Although statistics show that less than half of those who remain sober for a year relapse, and less than 15 percent relapse after five years of sobriety, you should still realize that it is a possibility, especially if one is prone to having relapses of the emotional kind. This is when our thoughts and behaviors become similar to the negative ones we had when using a substance and we find it hard to reverse them. Personally, I don’t worry about drinking again when I have an emotional relapse—my behaviors aren’t nearly as bad as they were back then, and I’m able to change my thoughts to more positive ones. And although I do have a healthy fear that under the right circumstances, I could find myself thinking about getting drunk, it would take a lot for me to do so. Along with some huge resentment, tragic circumstance, or complete nervous breakdown, I’d have to entertain the thought of drinking for a long time first, and then decide to drive to a bar, go inside, order my first beer, and then actually pick it up and drink it.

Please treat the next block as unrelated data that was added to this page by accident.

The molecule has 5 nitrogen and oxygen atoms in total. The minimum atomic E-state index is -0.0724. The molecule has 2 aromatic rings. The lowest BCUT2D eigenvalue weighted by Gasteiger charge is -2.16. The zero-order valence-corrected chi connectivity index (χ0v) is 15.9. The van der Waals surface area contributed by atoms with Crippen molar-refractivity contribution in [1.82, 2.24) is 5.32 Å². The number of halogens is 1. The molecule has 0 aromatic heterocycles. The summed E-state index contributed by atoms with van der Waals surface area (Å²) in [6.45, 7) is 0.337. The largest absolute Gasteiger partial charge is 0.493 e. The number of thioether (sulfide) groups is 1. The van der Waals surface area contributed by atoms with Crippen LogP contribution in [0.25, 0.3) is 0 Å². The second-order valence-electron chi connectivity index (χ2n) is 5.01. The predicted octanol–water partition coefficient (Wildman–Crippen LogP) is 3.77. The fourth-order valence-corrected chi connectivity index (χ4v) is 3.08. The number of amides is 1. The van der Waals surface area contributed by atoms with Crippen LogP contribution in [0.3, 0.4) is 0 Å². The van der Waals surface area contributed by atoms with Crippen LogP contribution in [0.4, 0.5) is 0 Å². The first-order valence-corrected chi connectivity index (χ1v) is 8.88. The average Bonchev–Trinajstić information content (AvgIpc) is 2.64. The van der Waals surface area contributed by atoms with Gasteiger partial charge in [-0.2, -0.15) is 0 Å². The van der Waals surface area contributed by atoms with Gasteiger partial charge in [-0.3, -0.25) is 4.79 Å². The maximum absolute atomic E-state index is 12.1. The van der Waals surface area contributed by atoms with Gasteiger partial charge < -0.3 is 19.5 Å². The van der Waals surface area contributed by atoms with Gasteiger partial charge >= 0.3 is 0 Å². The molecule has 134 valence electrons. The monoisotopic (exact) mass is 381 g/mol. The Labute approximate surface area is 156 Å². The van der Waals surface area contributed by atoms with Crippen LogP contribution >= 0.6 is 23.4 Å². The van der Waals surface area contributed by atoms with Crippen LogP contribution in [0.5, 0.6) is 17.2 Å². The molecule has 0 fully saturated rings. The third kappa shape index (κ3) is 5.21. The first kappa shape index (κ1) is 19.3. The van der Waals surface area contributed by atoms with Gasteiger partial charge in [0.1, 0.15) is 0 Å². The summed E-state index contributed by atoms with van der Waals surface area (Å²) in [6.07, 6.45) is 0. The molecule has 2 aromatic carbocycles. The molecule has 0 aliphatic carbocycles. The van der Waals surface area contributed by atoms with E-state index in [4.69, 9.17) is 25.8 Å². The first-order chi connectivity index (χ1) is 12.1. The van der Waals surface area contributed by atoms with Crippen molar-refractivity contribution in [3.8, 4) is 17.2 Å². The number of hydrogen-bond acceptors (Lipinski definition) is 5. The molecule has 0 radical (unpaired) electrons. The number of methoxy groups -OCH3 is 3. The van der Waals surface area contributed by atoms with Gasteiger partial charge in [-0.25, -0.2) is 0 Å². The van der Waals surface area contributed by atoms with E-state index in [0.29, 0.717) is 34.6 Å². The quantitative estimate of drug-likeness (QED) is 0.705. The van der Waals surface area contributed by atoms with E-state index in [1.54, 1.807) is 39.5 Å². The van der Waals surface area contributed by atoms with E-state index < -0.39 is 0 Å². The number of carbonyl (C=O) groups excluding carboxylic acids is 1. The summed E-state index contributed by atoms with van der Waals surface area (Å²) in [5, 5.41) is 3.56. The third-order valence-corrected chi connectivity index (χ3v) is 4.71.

I’m not trying to be arrogant here. I’m fully aware that some drugs are more addicting than others; heroin and prescription painkillers come to mind, as do the unfortunate deaths that can occur from abusing them. However, I don’t believe that relapse is a part of recovery but a part of addiction. It’s a part with the power to kill, which is why I believe it’s important for people to hear that not only is recovery possible, but so is finding greater happiness in life. Today, I know that drinking wouldn’t make one thing better in my life or replace what I’ve found in my sobriety.

I also know that even after all these years sober, it still doesn’t make sense to me to have only a few beers, so I’m sure I’d get shitfaced right from the start.

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Facing Fear Of The Unknown

I like this song; it fits in with my message of overcoming our fears and insecurities. I discovered the song through a Facebook friend I went to school with who commented that they love the unknown. Apparently like me, they’ve learned how to face their fears and grow stronger from the experience. I honestly can’t say I love the unknown yet, but I can say I’m not as fearful of it today.